Hamilton v. Yavapai Community College District et al

Filing 416

ORDER: 1. The Motion for Judgment on the Pleadings (Doc. 216 ) is DENIED. 2. The Alternative Motion to Stay the Counterclaims Proceedings (Doc. 216 ) is DENIED. Signed by Judge G Murray Snow on 10/7/2016.(KFZ)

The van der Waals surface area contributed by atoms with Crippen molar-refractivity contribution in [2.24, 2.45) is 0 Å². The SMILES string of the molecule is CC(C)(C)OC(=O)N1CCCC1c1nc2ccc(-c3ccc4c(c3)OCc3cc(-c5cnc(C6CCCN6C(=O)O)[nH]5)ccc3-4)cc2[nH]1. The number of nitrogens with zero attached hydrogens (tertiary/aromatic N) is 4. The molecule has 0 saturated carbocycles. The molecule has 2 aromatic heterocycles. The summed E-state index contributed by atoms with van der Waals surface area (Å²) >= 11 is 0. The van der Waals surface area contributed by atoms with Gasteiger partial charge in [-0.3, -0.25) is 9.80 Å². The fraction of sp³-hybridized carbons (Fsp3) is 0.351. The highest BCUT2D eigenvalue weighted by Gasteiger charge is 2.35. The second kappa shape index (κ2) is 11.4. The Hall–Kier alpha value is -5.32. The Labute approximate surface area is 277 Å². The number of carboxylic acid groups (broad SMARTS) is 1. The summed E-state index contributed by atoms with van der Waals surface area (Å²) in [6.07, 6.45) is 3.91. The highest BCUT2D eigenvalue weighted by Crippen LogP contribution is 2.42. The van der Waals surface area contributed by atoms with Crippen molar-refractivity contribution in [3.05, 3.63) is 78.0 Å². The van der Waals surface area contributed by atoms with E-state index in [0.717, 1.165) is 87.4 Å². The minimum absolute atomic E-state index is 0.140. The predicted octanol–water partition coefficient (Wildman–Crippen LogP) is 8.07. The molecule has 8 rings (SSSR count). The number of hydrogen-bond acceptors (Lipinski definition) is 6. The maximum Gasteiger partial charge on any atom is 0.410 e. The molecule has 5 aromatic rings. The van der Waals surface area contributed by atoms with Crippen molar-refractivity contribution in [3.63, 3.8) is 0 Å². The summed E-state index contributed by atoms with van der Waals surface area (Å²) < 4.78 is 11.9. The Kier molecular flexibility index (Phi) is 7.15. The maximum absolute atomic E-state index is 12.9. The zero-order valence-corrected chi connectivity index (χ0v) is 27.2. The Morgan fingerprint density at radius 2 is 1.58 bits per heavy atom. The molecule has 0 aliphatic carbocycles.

Download PDF